Flying My Dork Flag in “The Dork Forest”

*thunk* *thunk*

Can you hear the sound of me bouncing off the walls? That’s because I did an episode of “The Dork Forest,” hosted by the phenomenal podcaster and comic Jackie Kashian. We talk Olympics, we talk women in sports, we talk about what to watch in Paris. And I believe I said, “did you know…” at least twelve times.

I fly the dork flag, I flash the dork badge, I proudly use my exclusive dork encoder ring to unlock special features.

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The Death Rays of the Greeks (Another Cool Olympic Thing)

Did Archimedes get the idea for his ship-destroying death ray while watching the Olympics? Did he hang around the Temple of Hestia? And what’s the Gilligan’s Island connection?

#ParisIsComing. The Paris Olympics will take place July 26-August 11– mark those sixteen days of glory on your 2024 calendar. I’m gearing up, so to get you in the mood, I’ll be sharing some preliminary posts over the next few months.

Today is all about the torch lighting. I might call it the torturous trail to the torch or the traditional tale or the tantalizing tutelage, but let’s just call it a blog post for now.

Did He or Didn’t He Burn Down the Roman Fleet?

Archimedes was a pretty smart guy, a scientist and philosopher who lived in Syracuse during a time after the Golden Age of Greece, just as the Romans were starting to expand their territory. Archimedes was considered a Greek, even though Syracuse is on the island of Sicily, located right off the coast of Rome. You can probably guess, therefore, who was involved in the Siege of Syracuse that took place from 214 to 212 BCE. Good ol’ Archimedes helped fend off the Romans for months on end.

Giulio Parigi’s 1599 painting of the “claw of Archimedes,” Wikimedia.

Our Greek (Sicilian) scientist invented several successful anti-siege weapons, including one called the “claw,” which was a combination crane and grappling hook. Because Archimedes was super good at geometry and its uses in levers, pulleys, and architecture, he devised other weapons that launched stones and projectiles as well as fortification walls that were hard to scale.

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Z is for Zuul

Zuul crurivastator (Zuul, destroyer of shins), wikipedia.
Zuul, the Gatekeeper of Gozer, photo from collider.com.

Yes, Zuul from Ghostbusters. Zuul who inhabits Sigourney Weaver’s body in order to search for the Keymaster, schlubby Rick Moranis, so that their coupling will release the demon Gozer into the world. A nerdy fantasy written by nerds for nerds.

I was never a fan of the movie, but yesterday, when I was running down the list of which “Z” dinosaur would get the honor to front my very last post, and I said Zuul, my spouse immediately said Oh! The Gatekeeper of Gozer. Paleontologists, I suppose, are as nerdy as romance writers, medieval historians, and Hollywood directors, so, yes….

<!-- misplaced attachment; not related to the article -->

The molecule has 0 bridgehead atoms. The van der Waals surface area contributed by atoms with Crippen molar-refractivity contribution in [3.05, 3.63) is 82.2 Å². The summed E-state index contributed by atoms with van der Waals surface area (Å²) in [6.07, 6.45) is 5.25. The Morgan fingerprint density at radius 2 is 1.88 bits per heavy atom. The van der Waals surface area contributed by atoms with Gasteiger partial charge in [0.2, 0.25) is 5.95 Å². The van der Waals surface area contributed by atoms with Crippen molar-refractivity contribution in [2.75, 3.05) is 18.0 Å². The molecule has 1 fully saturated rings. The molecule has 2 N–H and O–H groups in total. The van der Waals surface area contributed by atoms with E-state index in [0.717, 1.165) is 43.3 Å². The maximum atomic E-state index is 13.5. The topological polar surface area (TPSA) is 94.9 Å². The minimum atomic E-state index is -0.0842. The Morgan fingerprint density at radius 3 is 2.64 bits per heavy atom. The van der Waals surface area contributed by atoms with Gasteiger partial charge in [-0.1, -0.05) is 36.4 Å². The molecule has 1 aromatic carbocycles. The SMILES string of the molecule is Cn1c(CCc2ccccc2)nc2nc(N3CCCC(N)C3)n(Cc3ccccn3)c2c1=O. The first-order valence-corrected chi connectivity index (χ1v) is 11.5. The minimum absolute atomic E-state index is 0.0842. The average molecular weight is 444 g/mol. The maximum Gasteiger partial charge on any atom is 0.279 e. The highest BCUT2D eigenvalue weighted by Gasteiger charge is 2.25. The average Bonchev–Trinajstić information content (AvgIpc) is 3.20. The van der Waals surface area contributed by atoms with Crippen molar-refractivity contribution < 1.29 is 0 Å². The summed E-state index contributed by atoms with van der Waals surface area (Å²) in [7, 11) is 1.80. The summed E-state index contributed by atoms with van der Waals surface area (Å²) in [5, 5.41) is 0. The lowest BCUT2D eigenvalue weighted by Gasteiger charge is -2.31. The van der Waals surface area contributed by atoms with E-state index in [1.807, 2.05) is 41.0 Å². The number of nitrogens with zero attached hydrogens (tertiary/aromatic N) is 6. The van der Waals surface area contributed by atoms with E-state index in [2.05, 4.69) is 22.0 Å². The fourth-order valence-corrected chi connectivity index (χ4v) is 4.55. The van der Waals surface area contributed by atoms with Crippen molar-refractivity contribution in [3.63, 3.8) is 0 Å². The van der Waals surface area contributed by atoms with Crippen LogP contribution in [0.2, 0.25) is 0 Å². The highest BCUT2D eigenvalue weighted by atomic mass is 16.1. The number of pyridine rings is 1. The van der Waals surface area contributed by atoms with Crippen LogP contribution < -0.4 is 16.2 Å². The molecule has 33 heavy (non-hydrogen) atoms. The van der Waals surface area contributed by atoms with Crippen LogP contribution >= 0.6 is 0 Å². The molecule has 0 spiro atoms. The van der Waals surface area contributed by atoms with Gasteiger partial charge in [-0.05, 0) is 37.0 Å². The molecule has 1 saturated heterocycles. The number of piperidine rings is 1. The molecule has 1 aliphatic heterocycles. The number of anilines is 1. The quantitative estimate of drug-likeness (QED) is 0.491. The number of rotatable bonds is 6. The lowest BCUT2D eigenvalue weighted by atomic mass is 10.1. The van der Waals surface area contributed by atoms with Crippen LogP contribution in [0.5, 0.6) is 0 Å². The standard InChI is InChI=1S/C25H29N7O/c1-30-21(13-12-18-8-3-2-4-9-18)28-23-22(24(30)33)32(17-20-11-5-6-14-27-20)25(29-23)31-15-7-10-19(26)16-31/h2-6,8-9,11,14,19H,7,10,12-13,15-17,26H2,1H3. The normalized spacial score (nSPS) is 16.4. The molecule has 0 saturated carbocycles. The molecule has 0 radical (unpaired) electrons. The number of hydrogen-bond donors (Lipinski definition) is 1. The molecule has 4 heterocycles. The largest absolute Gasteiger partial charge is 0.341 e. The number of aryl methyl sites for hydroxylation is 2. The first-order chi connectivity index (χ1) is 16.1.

They did indeed name a dinosaur for Zuul.

Instead, it could have been one of the following… (list thoughtfully provided by thoughtco.com although it’s incomplete, since they forgot about Zuul).

  • Zalmoxes – A strange-looking ornithopod from Romania.
  • Zanabazar – Named after a Buddhist spiritual leader.
  • Zapalasaurus – This “diplodocoid” sauropod lived in early Cretaceous South America.
  • Zby – This dinosaur’s name was inversely proportional to its size.
  • Zephyrosaurus – Otherwise known as the Western Wind Lizard.
  • Zhanghenglong – A transitional hadrosaur of late Cretaceous Asia.
  • Zhejiangosaurus – The first identified nodosaur from Asia.
  • Zhenyuanlong – Also known as the “fluffy feathered poodle from hell.”
  • Zhongyuansaurus – The only known ankylosaur to lack a tail club.
  • Zhuchengceratops – It probably figured on the lunch menu of Zhuchengtyrannus.
  • Zhuchengosaurus – This hadrosaur was even bigger than Shantungosaurus.
  • Zhuchengtyrannus – This Asian tyrannosaur was the size of T. Rex.
  • Zuniceratops – This horned dinosaur was discovered by an eight-year-old boy.
  • Zuolong – It was named after General Tso, of Chinese restaurant fame.
  • Zupaysaurus – This “devil lizard” was one of the earliest theropods

But, nope, I picked Zuul.

For this last post on dinosaurs (*sniff* now I’m getting a bit verklempt), I will share some information on dinosaur naming conventions, as well as a few final thoughts on why we find dinosaurs so fascinating.

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